Advaita and KevalAdvaita
anandhudli at HOTMAIL.COM
Thu Mar 26 15:03:48 CST 1998
Vivek Anand Ganesan wrote:
> I gathered the following from the posting of Shree Ram Chandran :
>a) Kevaladvaita is another name for the philosophy of advaita as
>expounded by Adi Shankara.
>> The philosophy of kevaladvaita is exclusive monism and the followers
>are called Mayavadis.
>> Mayavadi sannyasis accept that the commentary by Sri Sankacarya
>known as Sarirakabhasya gives the real meaning of Vedanta-sutra.
> So, if kevalAdvaita is indeed the school of Sri Shankaracharya then,
>what is the exact meaning of the word "Kevaladvaita"?
>b) What I meant by "VishhuddhAdvaita" is in fact Shuddha-Advaita of
>> I haven't come across the term, "VishhuddhAdvaita." It is possible
>> it is misspelled then it is Vishistadvaita.
> I remember reading "VishhuddhAdvaita" as the school of Sri
>Vallabhacharya in an introductory book of Indian Philosophy. I
>apologize if I have caused any confusion.
> The reason I referred to this school is to know if
>Shankara referred to his philosophy as "Kevaladvaita" or is it a
>post-shankaran nomenclature introduced to distinguish shankaran
>philosophy from other kinds of "advaita" vedanta?
Welcome to the list.
As far as I know, the word "kevala-advaita" is used by some
northern schools of vaishnavism to refer to Shankara's advaita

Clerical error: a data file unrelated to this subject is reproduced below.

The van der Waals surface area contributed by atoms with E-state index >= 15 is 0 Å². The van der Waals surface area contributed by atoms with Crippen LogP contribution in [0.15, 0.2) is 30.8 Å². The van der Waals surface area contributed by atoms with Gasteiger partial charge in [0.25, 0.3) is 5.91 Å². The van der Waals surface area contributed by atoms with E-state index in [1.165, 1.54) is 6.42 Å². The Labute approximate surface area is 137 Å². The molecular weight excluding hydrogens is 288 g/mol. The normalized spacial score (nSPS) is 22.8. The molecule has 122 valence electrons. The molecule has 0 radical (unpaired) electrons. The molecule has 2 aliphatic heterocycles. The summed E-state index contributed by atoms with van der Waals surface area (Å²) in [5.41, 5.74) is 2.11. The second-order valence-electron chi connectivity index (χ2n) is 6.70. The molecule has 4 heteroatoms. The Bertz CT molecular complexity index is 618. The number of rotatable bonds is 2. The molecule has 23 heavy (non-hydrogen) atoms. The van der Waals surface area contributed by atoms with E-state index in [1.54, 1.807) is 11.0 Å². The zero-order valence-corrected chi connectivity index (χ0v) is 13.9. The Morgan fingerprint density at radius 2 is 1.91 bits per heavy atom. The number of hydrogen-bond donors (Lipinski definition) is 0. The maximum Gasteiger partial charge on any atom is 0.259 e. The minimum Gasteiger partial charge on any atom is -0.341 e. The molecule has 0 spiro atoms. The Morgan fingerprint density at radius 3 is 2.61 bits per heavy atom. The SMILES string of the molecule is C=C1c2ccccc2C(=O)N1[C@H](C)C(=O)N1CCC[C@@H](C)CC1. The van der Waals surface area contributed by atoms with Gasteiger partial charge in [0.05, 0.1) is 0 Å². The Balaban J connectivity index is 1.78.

as distinguished from their own form of advaita, for example,
Shuddha-advaita, dvaita-advaita, etc. I am not sure if the
term "kevala-advaita" is taken as a proper way of describing
Shankara's advaita by his followers. The only correct term for
Shankara's school is also the most popular one - advaita (without
any prefix) or advaita vedaanta. Actually, one could argue that
since only advaita is explained in vedaanta, the terms advaita
and vedaanta are synonyms. That is why even now the term "vedantin"
is, by default, taken to mean a follower of Shankara's advaita
Since most of the vaishnava schools do not agree with Shankara's
advaita on a number of points, their terming of the latter's system
as "kevala-advaita" may not be taken as a compliment. That is why I
think the term advaita is appropriate, not kevala-advaita.
The terms "maayaavaada", "maayaavaadii" etc, are for sure taken as
derogatory when applied to Shankara's followers. Shankara's
philosophy is concerned with Brahman and should be called
"brahma-vaada." But in explaining Brahman, an explanation of
"maayaa" becomes inevitable. The Vaishnava schools have blown this
out of proportion by saying that advaitins are only concerned with
maayaa, and have termed them maayaavaadii's and the philosophy
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